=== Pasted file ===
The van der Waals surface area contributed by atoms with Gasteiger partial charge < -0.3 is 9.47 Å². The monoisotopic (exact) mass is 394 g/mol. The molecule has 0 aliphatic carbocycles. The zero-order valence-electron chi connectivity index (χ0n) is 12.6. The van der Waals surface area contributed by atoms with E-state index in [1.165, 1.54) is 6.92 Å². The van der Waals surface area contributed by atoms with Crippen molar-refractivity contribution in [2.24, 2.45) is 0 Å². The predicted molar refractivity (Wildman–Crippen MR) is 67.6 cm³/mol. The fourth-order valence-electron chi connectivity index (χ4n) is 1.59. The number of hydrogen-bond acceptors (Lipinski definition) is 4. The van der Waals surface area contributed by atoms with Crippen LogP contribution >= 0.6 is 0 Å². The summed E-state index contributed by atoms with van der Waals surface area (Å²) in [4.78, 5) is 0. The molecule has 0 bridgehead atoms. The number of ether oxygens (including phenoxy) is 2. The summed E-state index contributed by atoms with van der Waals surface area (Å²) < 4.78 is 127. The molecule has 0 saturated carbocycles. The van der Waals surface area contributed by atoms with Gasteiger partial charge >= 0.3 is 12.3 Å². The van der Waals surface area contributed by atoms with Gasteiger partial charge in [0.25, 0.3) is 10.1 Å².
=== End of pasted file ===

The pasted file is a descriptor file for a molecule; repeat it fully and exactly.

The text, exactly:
The van der Waals surface area contributed by atoms with Gasteiger partial charge < -0.3 is 9.47 Å². The monoisotopic (exact) mass is 394 g/mol. The molecule has 0 aliphatic carbocycles. The zero-order valence-electron chi connectivity index (χ0n) is 12.6. The van der Waals surface area contributed by atoms with E-state index in [1.165, 1.54) is 6.92 Å². The van der Waals surface area contributed by atoms with Crippen molar-refractivity contribution in [2.24, 2.45) is 0 Å². The predicted molar refractivity (Wildman–Crippen MR) is 67.6 cm³/mol. The fourth-order valence-electron chi connectivity index (χ4n) is 1.59. The number of hydrogen-bond acceptors (Lipinski definition) is 4. The van der Waals surface area contributed by atoms with Crippen LogP contribution >= 0.6 is 0 Å². The summed E-state index contributed by atoms with van der Waals surface area (Å²) in [4.78, 5) is 0. The molecule has 0 bridgehead atoms. The number of ether oxygens (including phenoxy) is 2. The summed E-state index contributed by atoms with van der Waals surface area (Å²) < 4.78 is 127. The molecule has 0 saturated carbocycles. The van der Waals surface area contributed by atoms with Gasteiger partial charge >= 0.3 is 12.3 Å². The van der Waals surface area contributed by atoms with Gasteiger partial charge in [0.25, 0.3) is 10.1 Å².